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In: Commentary on the Jumal on Logic by Khūnajī
In: Commentary on the Jumal on Logic by Khūnajī
Author: Mark Kaplan

Abstract

Austin wrote as if what we say as epistemologists needs to accord faithfully with what we say, and are committed to saying, in ordinary life. The consensus has long been that Austin wrote this way because he simply didn’t understand the nature of the epistemologist’s project. Austin’s Way with Skepticism explains why the consensus is mistaken. The book shows that, far from reflecting a failure on Austin’s part to understand the epistemologist’s project, Austin’s fidelity requirement was born of a powerful critique of how that project has been conceived. The book also provides evidence of just how fruitful an epistemology is to be had, once we take that critique to heart and do epistemology as Austin thought it should be done.

In: International Journal for the Study of Skepticism

Abstract

The paper presents the first cultural anthropological study of the Finnish canine police force. The study is based on interviews with eleven police dog handlers. The interviews focused on the cultural model of the profession, with emphasis on the interaction between dogs and their handlers. The relationship is surprisingly reciprocal. It can be understood as operating on the principles of an interspecies social contract, where the categorical division between the species is, paradoxically, vigorously maintained and habitually broken. The police dog requires constant negotiation to perform tasks that humans themselves cannot do. Rather than being forced, the dogs are guided through play and positive reinforcement into performing tasks. Relationships of canine police teams are deeply personal and in navigating the complexities of a human-driven society, the canine assumes many different roles. Conceptualizing police dogs as mediators for their natural talents, instead of mere tools, could formalize their place in society.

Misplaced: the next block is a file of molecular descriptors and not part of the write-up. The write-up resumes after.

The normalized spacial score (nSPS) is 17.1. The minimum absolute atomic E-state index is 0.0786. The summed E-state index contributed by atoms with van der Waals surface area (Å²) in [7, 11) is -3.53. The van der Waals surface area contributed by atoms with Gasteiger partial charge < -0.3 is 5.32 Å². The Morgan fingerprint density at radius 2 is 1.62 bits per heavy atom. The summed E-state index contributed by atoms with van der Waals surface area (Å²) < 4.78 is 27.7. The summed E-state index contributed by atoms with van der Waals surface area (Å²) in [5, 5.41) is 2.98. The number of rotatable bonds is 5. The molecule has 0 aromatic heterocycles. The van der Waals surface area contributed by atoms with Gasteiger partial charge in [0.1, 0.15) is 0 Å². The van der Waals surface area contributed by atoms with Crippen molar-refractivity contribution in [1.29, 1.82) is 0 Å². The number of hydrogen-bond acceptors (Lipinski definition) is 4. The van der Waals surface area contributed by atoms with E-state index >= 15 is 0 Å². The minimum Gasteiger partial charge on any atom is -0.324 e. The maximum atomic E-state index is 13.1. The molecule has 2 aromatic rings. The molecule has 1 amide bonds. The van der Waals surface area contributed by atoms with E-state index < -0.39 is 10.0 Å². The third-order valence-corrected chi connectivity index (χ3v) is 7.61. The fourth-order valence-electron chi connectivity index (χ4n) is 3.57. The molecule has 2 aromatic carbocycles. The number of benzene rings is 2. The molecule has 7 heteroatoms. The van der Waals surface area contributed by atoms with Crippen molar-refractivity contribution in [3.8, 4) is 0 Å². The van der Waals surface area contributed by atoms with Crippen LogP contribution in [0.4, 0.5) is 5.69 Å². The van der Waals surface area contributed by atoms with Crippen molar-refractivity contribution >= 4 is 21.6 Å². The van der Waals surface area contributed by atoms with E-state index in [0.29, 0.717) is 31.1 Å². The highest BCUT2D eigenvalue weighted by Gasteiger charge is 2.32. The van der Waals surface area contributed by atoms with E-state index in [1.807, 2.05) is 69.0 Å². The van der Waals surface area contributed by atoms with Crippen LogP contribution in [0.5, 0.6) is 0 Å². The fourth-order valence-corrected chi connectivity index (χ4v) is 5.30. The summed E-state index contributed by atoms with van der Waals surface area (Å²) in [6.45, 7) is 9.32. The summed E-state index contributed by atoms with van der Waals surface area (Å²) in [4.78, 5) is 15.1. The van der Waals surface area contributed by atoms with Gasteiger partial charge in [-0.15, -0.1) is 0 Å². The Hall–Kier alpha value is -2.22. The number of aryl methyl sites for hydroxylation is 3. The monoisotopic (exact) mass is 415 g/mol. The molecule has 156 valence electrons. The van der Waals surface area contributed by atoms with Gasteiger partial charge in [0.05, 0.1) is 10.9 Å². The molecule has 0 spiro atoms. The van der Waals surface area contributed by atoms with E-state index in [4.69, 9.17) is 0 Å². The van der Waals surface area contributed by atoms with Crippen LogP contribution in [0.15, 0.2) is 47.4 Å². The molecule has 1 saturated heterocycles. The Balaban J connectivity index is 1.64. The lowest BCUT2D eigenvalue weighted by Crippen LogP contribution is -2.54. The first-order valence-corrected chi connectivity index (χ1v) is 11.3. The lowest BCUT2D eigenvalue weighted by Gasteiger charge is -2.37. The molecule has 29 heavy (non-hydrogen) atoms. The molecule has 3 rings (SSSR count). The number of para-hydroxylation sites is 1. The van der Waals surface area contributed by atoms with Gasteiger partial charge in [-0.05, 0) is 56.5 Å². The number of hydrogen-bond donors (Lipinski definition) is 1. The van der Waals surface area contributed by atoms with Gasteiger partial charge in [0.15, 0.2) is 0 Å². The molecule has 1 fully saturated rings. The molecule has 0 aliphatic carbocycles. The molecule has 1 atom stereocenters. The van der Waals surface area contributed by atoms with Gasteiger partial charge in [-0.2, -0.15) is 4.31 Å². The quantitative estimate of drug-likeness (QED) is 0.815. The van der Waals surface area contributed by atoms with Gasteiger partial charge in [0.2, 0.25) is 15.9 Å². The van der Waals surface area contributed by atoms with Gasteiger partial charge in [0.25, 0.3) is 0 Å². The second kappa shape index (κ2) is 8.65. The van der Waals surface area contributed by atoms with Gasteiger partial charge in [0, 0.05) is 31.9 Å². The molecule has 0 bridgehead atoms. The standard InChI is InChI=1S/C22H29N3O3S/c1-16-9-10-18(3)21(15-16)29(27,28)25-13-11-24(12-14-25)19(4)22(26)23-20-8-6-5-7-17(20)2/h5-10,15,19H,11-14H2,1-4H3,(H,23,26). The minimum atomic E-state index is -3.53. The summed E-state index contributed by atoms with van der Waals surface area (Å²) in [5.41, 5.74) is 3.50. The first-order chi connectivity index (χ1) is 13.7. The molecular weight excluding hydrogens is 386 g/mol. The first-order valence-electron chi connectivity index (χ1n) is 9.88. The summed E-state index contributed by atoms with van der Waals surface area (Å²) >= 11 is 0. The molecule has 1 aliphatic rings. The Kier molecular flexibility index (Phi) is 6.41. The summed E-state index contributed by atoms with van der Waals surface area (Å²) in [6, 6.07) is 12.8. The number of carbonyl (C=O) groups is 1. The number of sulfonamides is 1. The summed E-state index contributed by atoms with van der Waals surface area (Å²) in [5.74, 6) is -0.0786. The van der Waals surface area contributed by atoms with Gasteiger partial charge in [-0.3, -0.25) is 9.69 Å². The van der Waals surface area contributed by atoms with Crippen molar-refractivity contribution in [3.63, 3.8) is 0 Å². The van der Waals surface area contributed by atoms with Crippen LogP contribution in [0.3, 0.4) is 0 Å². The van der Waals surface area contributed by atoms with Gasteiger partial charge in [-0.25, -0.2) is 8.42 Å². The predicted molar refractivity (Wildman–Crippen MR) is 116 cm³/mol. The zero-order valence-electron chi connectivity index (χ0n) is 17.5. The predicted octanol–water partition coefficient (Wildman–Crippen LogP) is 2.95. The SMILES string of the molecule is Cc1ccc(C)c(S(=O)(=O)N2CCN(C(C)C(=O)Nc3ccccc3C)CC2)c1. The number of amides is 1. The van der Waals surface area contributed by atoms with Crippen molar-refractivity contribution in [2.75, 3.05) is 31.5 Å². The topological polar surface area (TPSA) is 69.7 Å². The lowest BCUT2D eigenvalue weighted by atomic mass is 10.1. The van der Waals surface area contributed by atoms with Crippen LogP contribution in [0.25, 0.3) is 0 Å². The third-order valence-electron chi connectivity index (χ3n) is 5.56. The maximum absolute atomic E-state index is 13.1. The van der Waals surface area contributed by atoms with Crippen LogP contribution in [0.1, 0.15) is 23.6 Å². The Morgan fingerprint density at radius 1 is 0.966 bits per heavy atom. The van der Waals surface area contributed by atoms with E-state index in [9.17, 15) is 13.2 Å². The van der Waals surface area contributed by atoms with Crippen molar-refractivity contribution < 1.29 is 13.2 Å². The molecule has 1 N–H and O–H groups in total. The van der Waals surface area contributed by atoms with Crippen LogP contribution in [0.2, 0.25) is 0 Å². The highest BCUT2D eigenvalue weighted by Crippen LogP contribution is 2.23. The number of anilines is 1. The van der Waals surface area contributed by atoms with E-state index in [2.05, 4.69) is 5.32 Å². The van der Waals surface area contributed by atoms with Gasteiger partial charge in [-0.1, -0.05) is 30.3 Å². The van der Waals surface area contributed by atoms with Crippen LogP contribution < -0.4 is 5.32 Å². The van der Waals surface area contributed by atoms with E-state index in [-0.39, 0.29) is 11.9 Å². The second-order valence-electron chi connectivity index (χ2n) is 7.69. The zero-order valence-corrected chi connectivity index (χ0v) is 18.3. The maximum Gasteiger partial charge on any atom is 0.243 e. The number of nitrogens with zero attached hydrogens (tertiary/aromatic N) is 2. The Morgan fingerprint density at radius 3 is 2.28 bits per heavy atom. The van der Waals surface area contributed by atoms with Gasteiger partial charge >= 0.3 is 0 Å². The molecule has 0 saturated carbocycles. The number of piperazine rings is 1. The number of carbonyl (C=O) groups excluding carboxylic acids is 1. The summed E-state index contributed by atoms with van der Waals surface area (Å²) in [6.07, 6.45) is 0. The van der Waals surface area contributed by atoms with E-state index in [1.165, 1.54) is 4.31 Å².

In: Society & Animals

Abstract

In all traditional Polynesian societies, people developed a deep knowledge of all feathered creatures, and devised a great many stories about them. This paper offers a summary and a comparative study of seventeen traditional narratives from throughout Polynesia that feature birds as the companions of the human, divine, or semidivine protagonists of the stories. These oral traditions, which were put in writing in the 19th and 20th centuries by Westerners, show that, in traditional Polynesian societies, people perceived birds as much more than a food source: They were deeply attached to the feathered creatures that they kept as companion animals.

In: Society & Animals

Abstract

What kind of positions have reindeer been given in Finnish forestry science by research institution, Metsäntutkimuslaitos (Metla)? Because of overlapping zones of utilization, reindeer for the most part appeared as a threat to national wealth and a problem to harvesting, as well as spoiling ecosystem productivity. They were perceived as a harmful species that destroyed and “killed” saplings and decreased the forest areal. Closer to the present day, the positions of reindeer have become more versatile, and reindeer receive more positive characterizations, even that of stakeholders, or the ones enjoying the outcomes of better-managed pastures. However, the breakthrough in environmental discourse from the 1980s onwards has led to the marginalization and demonization of the reindeer. The position of reindeer in their ecosystem has become unstable and is defined anew as a risk.